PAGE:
In building up excessively against Pakistan, India is left vulnerable against China. Modi will have to decide if such vulnerability is to continue. Pakistan is a lowly threat but consumes a lot of the Indian defence effort and resources. What terrorist-asymmetric threat it poses can be reduced, as Modi hinted with regard to Dawood Ibrahim, by resort to targeted intelligence operations, what Kautilya called kutayuddha (covert warfare). India’s making goo-goo eyes at Beijing, which has got away with nuclear missile arming Pakistan without suffering a tit-for-tat response, is incomprehensible. Passivity and inaction in the face of grave Chinese provocation convey the impression of a country that can be trifled with. Modi needs to rectify it as a first step in raising the country’s stock in Asia and the world.

But to get the country’s foreign and military policies on the right track requires articulation of an expansive geostrategic vision and iron political will, and appropriate strategy and plans. Modi will have to create his own brain trust. The trouble is the BJP has a flawed record in husbanding congenial talent. The proof is in the formation of the first National Security Advisory Board in 1998. It was an omnibus collection of disparate-minded people trawled from the strategic enclave, with no thought given to whether the thinking of those selected resonated with that of the BJP. That it didn’t was evidenced by the fact that it had persons who starred in the successor Congress party regime’s set-up. Among them were M K Narayanan—a manifest disaster as national security adviser (NSA), Sanjaya Baru, as media adviser, and a prolific “strategic affairs” commentator close to Washington who propagated the Congress government’s view that India should be part of “the political West”, which policy lost India politico-military standing and diplomatic leverage. A stalwart minister and Vajpayee’s confidante now admits that the latter’s government erred in not tapping the talent they had relied on when out of power.

The slew of retired civil servants and diplomats who have jumped onto the BJP bandwagon are of limited utility in this regard; long years in government rendering them incapable of generating fresh ideas to realise Modi’s “India first” agenda. After becoming prime minister, Modi should constitute a Special Policy Unit (SPU) attached to the PMO of the kind that Thatcher did in Britain in the 1980s to assist her in dismantling the socialist state and making that country more assertive. Separate from the more institutionalised NSA system, the compact, freewheeling, and bureaucratically unconstrained SPU can develop policy ideas for the PM’s consideration. The selected options can be followed up by NSA.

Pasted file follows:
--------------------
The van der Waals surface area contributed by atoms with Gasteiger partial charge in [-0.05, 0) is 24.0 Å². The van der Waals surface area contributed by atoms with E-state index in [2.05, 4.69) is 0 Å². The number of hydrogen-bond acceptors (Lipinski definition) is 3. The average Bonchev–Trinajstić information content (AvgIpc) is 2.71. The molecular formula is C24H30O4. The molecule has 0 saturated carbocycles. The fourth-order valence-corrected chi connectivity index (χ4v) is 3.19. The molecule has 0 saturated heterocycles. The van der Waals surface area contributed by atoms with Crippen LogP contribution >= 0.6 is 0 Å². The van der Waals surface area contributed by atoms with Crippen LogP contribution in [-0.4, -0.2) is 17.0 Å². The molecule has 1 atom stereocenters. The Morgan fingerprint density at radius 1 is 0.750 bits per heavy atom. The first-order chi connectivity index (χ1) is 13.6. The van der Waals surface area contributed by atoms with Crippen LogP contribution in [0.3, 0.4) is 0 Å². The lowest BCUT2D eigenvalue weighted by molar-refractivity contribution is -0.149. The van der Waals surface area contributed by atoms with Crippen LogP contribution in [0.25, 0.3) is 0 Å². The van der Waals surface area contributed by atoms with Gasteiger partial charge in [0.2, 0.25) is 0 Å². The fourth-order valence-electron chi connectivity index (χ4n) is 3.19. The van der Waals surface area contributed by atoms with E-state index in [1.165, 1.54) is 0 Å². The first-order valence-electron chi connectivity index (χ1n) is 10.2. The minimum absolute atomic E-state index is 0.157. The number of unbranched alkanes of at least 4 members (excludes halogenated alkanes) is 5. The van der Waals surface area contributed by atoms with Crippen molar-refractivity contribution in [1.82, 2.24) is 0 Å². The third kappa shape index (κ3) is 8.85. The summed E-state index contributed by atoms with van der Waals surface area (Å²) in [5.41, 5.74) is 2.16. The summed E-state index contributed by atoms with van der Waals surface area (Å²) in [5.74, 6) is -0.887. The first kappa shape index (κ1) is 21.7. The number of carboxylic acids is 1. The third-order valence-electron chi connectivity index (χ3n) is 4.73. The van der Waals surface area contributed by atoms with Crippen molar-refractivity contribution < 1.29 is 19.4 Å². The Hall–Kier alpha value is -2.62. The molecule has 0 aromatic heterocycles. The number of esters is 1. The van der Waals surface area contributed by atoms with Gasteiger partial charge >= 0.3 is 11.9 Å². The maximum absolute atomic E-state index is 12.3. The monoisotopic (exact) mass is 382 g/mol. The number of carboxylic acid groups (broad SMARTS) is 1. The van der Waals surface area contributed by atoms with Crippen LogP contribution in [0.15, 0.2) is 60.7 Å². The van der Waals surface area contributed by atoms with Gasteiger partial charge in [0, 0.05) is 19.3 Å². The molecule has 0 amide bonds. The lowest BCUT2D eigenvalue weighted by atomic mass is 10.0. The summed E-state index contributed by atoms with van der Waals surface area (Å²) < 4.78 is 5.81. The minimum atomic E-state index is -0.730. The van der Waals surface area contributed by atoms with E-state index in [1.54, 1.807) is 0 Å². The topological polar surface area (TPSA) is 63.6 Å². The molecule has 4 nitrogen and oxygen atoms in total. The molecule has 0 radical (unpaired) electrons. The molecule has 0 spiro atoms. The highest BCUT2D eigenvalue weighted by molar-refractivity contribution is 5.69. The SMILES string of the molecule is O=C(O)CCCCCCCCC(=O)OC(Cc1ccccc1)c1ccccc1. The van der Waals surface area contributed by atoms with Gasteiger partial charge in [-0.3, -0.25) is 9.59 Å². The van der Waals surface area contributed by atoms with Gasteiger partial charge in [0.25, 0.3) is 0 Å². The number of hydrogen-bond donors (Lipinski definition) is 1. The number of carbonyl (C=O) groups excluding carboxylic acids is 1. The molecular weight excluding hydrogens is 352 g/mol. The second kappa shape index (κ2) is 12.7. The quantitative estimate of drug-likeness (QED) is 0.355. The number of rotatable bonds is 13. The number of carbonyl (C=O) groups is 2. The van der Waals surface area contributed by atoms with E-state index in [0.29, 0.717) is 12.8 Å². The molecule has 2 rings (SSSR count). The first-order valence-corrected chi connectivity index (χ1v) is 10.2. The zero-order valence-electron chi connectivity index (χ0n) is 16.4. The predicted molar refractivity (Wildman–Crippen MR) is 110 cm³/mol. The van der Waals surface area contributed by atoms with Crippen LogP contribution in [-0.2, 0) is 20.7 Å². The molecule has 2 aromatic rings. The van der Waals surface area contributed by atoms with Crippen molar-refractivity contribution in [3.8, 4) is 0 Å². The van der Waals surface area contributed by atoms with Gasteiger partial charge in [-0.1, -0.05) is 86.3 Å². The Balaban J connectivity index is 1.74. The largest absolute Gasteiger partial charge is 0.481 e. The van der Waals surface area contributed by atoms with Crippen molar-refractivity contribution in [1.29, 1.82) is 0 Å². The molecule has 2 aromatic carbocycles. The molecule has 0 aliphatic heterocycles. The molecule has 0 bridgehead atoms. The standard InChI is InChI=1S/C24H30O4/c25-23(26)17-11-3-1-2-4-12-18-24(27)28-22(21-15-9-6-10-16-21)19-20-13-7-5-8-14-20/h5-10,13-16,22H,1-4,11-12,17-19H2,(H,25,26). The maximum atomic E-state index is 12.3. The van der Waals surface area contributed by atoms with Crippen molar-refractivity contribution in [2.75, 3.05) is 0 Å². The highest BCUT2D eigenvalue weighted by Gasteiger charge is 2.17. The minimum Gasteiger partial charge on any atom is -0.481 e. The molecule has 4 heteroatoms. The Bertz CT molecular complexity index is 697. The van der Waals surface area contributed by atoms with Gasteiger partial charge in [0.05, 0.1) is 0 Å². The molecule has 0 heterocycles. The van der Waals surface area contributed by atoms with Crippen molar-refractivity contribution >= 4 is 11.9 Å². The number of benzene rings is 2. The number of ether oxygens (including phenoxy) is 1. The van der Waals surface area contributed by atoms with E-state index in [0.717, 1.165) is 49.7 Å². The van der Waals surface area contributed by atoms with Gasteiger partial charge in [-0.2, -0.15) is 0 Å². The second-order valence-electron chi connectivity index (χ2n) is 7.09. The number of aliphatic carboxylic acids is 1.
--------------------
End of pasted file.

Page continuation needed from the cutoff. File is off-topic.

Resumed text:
[Published in the New Indian Express, May 2, 2014 at

About Bharat Karnad

Senior Fellow in National Security Studies at the Centre for Policy Research, New Delhi, he was Member of the (1st) National Security Advisory Board and the Nuclear Doctrine-drafting Group, and author, among other books of, 'Nuclear Weapons and Indian Security: The Realist Foundations of Strategy', 'India's Nuclear Policy' and most recently, 'Why India is Not a Great Power (Yet)'. Educated at the University of California (undergrad and grad), he was Visiting Scholar at Princeton University, University of Pennsylvania, the Shanghai Institutes of International Studies, and Henry L. Stimson Center, Washington, DC.
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8 Responses to Modi’s ‘India First’ Agenda

  1. Aryan Dogra says:

    You mention ‘kutayudha’ and targeted intelligence strikes, but how does that dissolve the training camps in POK? Also, do you think NDA would give India the 1 Mt Diwali we have all been waiting for?